What are your organization’s plans for recovering from a natural disaster? Are plans, people, and resources in place to protect your people and restore your business to normal? Effective crisis management is the key. CEOs need to recognize the difference between what looks fine on paper and how crisis management planning fits into the big picture of business continuity and resiliency.
Essentially, a leader of an organization going through a crisis should look for the following indicators and measurements:
- A fast-moving, rapid-response-oriented process: Fast response is a process involving both damage control and mitigation. That response cannot occur without a plan in place as well as qualified and dedicated people to carry out the plan.
- Clearly defined roles and responsibilities: The organization must have subject matter and technical experts whose authority matches their responsibilities in reacting to crises.
- Strong cross-functional coordination – all major business lines & support functions have a seat at the table: Reaction to a crisis has no room for turf battles or silos of proprietary information. Coordination and collaboration must occur both in crisis management planning and during the time of the actual crisis.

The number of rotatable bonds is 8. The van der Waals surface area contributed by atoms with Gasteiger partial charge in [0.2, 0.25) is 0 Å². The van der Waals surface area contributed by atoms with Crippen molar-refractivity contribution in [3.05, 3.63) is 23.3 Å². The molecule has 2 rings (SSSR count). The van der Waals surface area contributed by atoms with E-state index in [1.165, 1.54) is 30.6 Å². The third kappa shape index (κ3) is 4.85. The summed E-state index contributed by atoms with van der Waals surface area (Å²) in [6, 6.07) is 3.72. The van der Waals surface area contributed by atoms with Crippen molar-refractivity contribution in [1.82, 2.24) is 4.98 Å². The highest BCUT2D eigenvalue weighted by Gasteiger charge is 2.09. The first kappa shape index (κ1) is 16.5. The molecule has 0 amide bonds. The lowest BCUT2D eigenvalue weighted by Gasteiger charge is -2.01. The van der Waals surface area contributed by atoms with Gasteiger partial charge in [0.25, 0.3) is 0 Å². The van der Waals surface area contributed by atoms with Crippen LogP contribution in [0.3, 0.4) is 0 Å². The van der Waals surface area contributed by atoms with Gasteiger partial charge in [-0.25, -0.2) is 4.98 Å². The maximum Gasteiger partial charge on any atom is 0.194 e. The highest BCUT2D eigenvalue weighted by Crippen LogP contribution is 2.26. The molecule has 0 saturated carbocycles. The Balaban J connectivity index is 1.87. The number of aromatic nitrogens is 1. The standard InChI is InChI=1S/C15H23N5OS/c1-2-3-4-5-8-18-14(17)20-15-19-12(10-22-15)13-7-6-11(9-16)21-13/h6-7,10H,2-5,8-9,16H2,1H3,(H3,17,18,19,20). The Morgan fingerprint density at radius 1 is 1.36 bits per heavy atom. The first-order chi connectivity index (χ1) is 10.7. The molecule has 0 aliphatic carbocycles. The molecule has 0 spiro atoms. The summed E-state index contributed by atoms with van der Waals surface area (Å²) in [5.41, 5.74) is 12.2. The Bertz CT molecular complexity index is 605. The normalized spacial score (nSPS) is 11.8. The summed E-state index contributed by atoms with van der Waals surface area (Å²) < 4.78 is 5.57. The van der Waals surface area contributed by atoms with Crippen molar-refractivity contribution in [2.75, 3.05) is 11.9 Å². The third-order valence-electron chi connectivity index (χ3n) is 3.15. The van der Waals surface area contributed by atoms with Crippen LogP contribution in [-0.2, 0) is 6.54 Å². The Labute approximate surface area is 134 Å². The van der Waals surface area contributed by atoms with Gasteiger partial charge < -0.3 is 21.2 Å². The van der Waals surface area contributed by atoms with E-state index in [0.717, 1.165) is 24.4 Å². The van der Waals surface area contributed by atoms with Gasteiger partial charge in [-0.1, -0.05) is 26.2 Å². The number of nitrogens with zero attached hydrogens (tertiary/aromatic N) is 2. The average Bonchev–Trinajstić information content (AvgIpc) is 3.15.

- Pre-defined decision-making rights/authority: Those authority definitions are vital and must be delineated in advance.
- A clear path of escalation for decisions to executives and the board: Certain strategic decisions could be beyond the authority of a crisis team. The path to executive decisions must be open and clearly defined.
- A single source of internal and authentic information that is published with regular updates: Public information policies and information release authority need to be spelled out and within the responsibility of a qualified individual.
- Planned and pre-positioned communication products, messages, and templates are ready. Those products could be anything from model press releases, internal company messaging, or formal outreach to suppliers and customers.
- A knowledgeable, effective, and well-organized crisis management team ready to convene, react, and resolve the crisis quickly. The team must be led by a trained incident leader and assisted by a professional crisis management staff or consultant.
The Basics of Crisis Management Planning